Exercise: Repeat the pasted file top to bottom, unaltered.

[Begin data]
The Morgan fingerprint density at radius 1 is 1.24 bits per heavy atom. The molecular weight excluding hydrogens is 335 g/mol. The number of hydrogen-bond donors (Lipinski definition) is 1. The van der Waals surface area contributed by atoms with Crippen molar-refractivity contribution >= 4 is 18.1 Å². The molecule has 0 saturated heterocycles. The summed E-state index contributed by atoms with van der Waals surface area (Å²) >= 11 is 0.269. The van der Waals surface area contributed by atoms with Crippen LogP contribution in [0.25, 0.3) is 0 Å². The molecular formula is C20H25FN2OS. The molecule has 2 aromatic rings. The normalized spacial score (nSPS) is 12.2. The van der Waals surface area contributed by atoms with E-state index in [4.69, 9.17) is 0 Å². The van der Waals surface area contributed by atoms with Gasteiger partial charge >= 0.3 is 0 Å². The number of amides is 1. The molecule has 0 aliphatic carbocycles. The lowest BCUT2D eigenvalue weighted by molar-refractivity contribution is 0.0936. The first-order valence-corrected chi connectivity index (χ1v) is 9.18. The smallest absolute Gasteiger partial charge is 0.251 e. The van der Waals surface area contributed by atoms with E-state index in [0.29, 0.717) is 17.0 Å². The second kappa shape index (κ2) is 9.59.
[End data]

The Morgan fingerprint density at radius 1 is 1.24 bits per heavy atom. The molecular weight excluding hydrogens is 335 g/mol. The number of hydrogen-bond donors (Lipinski definition) is 1. The van der Waals surface area contributed by atoms with Crippen molar-refractivity contribution >= 4 is 18.1 Å². The molecule has 0 saturated heterocycles. The summed E-state index contributed by atoms with van der Waals surface area (Å²) >= 11 is 0.269. The van der Waals surface area contributed by atoms with Crippen LogP contribution in [0.25, 0.3) is 0 Å². The molecular formula is C20H25FN2OS. The molecule has 2 aromatic rings. The normalized spacial score (nSPS) is 12.2. The van der Waals surface area contributed by atoms with E-state index in [4.69, 9.17) is 0 Å². The van der Waals surface area contributed by atoms with Gasteiger partial charge >= 0.3 is 0 Å². The number of amides is 1. The molecule has 0 aliphatic carbocycles. The lowest BCUT2D eigenvalue weighted by molar-refractivity contribution is 0.0936. The first-order valence-corrected chi connectivity index (χ1v) is 9.18. The smallest absolute Gasteiger partial charge is 0.251 e. The van der Waals surface area contributed by atoms with E-state index in [0.29, 0.717) is 17.0 Å². The second kappa shape index (κ2) is 9.59.